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Has multimedia blurred the lines?

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“Convergence” is hardly a new buzzword.

And it’s hardly a new development that news has moved increasingly online and most newspapers have delved — or at least dabbled — in the world of video and audio. But how has this transition translated in the journalism classroom? More specifically, have the lines finally blurred between traditional broadcast, print and visual concentrations?

Maybe not just yet, but the barriers that used to exist have fallen, said Terry Eiler, a professor at Ohio University’s School of Visual Communication. Eiler works with the university’s multimedia graduate program, which blends different journalistic disciplines and focuses on interactive media.

“At the core of the curriculum is the ability to learn,” Eiler said. “It would make no sense to teach Quark when in a few years you’re going to be using InDesign. You don’t teach a software package — you teach the ability to learn.”

Traditional journalism concentrations may fade as curriculum embraces multimedia, but students will always have an area of focus, Eiler said.

“I think it will be a mix up,” Eiler said. “You’re going to have your traditional journalistic elements, you’re going to learn to take a picture, you’re going to learn HTML. It’s a challenge. There are a whole lot of things to to teach. But there’s been trade-offs — you don’t have to teach typesetting anymore.”

Like OU, the University of Missouri broke new media ground a few years ago by offering a degree in convergence journalism. I spoke with the program’s chair Lynda Kraxberger in an e-mail interview, where she discussed the merging of different journalistic backgrounds and the value of visual story telling.

How does the university’s convergence program differ from a traditional journalism concentration? How could a student benefit from enrolling in the program?

In convergence journalism students have an opportunity to learn multiple methods of telling stories rather than words alone.  Students learn how to tell stories for traditional media, radio, television and print, as well as photojournalism techniques.  Then, they learn how the different tools can help them tell stories using new information delivery platforms. (ie: live blogging, cell phones)

What prompted the University of Missouri to start a specific convergence program?

Our program launched in 2005 after a great deal of debate about how the World Wide Web (especially) was changing the media landscape.  We observed some places that tried to overhaul their programs and weren’t sure if every student would necessarily want or need to be skilled across media platforms.  The truth is it takes longer and students have to work harder to excel across media platforms. We wanted to provide this kind of program for some students while allowing others to continue to create in-depth specialties in one area.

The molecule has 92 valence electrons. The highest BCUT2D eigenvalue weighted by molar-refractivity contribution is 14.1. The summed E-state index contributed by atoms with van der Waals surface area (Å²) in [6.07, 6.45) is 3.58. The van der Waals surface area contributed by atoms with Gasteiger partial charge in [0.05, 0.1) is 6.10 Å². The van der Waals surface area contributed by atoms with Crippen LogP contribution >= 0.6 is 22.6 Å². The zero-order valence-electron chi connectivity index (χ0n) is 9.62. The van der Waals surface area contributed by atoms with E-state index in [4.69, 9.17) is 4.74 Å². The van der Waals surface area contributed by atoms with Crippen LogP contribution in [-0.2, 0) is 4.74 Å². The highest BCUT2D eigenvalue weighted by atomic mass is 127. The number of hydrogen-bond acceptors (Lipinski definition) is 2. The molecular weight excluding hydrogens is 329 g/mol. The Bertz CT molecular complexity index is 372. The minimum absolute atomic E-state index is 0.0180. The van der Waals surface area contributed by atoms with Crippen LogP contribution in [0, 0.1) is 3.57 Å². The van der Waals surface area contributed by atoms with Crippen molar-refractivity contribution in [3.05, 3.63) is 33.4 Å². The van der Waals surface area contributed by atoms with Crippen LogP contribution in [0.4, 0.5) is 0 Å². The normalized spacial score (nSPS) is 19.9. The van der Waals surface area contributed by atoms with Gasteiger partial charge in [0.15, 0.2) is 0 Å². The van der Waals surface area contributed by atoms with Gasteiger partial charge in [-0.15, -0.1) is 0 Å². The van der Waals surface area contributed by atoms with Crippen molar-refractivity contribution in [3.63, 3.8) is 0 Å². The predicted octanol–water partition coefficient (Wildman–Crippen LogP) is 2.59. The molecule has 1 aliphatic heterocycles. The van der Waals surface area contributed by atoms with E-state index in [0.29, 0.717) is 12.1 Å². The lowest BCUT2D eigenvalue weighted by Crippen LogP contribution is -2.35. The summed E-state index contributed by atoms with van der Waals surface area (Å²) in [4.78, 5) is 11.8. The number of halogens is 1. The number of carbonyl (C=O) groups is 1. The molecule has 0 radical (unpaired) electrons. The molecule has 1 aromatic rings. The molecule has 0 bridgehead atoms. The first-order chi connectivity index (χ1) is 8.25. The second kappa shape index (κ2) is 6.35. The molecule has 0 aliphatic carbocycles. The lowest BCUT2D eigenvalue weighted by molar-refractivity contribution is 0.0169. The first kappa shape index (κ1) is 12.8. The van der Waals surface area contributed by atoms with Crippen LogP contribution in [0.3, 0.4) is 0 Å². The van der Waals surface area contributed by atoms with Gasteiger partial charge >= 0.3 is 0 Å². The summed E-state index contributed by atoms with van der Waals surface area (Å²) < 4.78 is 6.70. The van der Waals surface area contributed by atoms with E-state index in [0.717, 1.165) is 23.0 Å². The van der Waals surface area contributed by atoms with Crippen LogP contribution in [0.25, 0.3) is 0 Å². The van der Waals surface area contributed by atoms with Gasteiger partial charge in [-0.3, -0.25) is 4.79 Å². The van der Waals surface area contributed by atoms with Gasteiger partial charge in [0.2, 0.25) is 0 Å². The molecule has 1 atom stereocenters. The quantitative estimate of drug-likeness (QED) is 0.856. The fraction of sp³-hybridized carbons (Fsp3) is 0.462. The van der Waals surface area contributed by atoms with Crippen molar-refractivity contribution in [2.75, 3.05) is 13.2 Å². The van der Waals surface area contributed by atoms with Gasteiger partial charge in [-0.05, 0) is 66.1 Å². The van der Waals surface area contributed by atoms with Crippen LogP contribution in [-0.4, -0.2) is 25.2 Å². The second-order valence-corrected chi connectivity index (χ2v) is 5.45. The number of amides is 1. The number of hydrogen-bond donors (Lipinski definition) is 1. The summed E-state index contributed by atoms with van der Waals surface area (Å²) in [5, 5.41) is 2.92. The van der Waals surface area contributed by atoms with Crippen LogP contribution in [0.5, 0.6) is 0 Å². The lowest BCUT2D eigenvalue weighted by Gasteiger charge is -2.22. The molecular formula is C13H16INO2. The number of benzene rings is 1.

Since the creation of the program, many more students and faculty now believe that all of our students should have some cross-platform experiences.  I expect that change to come within the next two years.  It’s difficult to implement however, when there are more than 800 incoming freshmen every year.

Are print, broadcast, photo and design academic concentrations becoming more intertwined in journalism education?

Absolutely. There are numerous areas where we cross into one another’s territories.  The best thing we can do for our students is to provide guidance about what was (in the past) while allowing ourselves to be flexible about new methods of storytelling that may not be defined precisely by the old rules.

Do you think that at some point most university’s will merge their broadcast and print disciplines in favor of a single “converged” journalism major?

Good question.  I really don’t know. Curriculum agendas in journalism schools are pushed and pulled so often by competing personalities and politics. There are still a lot of people who are afraid that they’ll lose something when it comes to change.

When people watch a video on YouTube or click on something that a friend suggests, they use a different filter and have a different set of rules than when they see something on a television network news program like CNN or FOX.  Some of the standards are different for what we expect.  Just like we teach students in an English program how to write for a variety of forms in poetry or informal essays—we need to look at the different forms that can be presented with still photography, interactive graphics and video.

So, I think it would be a good idea as a starting place to get more “word” people interested in visual storytelling.  I also think it’s important to get talented visual storytellers cross-trained as writers capable of writing with some depth of content using correct AP Style.